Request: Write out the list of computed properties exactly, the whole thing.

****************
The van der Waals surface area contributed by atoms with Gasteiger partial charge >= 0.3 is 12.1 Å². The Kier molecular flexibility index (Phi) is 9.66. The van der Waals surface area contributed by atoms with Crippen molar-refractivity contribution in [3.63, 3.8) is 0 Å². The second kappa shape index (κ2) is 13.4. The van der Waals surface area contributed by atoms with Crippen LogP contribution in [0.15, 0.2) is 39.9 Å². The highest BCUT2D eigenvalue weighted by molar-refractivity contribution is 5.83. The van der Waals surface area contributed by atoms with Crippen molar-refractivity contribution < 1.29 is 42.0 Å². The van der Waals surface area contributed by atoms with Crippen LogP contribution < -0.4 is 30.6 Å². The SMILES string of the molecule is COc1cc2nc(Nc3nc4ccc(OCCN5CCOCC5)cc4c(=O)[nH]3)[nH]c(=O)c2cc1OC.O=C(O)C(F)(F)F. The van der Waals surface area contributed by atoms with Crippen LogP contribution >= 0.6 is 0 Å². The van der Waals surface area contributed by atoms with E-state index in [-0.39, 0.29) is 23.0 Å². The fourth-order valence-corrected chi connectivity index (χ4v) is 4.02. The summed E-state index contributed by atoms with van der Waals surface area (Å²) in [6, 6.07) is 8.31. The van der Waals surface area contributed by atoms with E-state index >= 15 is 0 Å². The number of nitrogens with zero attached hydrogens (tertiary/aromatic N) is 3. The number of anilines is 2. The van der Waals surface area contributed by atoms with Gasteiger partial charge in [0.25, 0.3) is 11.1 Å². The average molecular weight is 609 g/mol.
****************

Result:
The van der Waals surface area contributed by atoms with Gasteiger partial charge >= 0.3 is 12.1 Å². The Kier molecular flexibility index (Phi) is 9.66. The van der Waals surface area contributed by atoms with Crippen molar-refractivity contribution in [3.63, 3.8) is 0 Å². The second kappa shape index (κ2) is 13.4. The van der Waals surface area contributed by atoms with Crippen LogP contribution in [0.15, 0.2) is 39.9 Å². The highest BCUT2D eigenvalue weighted by molar-refractivity contribution is 5.83. The van der Waals surface area contributed by atoms with Crippen molar-refractivity contribution < 1.29 is 42.0 Å². The van der Waals surface area contributed by atoms with Crippen LogP contribution < -0.4 is 30.6 Å². The SMILES string of the molecule is COc1cc2nc(Nc3nc4ccc(OCCN5CCOCC5)cc4c(=O)[nH]3)[nH]c(=O)c2cc1OC.O=C(O)C(F)(F)F. The van der Waals surface area contributed by atoms with Crippen LogP contribution >= 0.6 is 0 Å². The van der Waals surface area contributed by atoms with E-state index in [-0.39, 0.29) is 23.0 Å². The fourth-order valence-corrected chi connectivity index (χ4v) is 4.02. The summed E-state index contributed by atoms with van der Waals surface area (Å²) in [6, 6.07) is 8.31. The van der Waals surface area contributed by atoms with E-state index >= 15 is 0 Å². The number of nitrogens with zero attached hydrogens (tertiary/aromatic N) is 3. The number of anilines is 2. The van der Waals surface area contributed by atoms with Gasteiger partial charge in [0.25, 0.3) is 11.1 Å². The average molecular weight is 609 g/mol.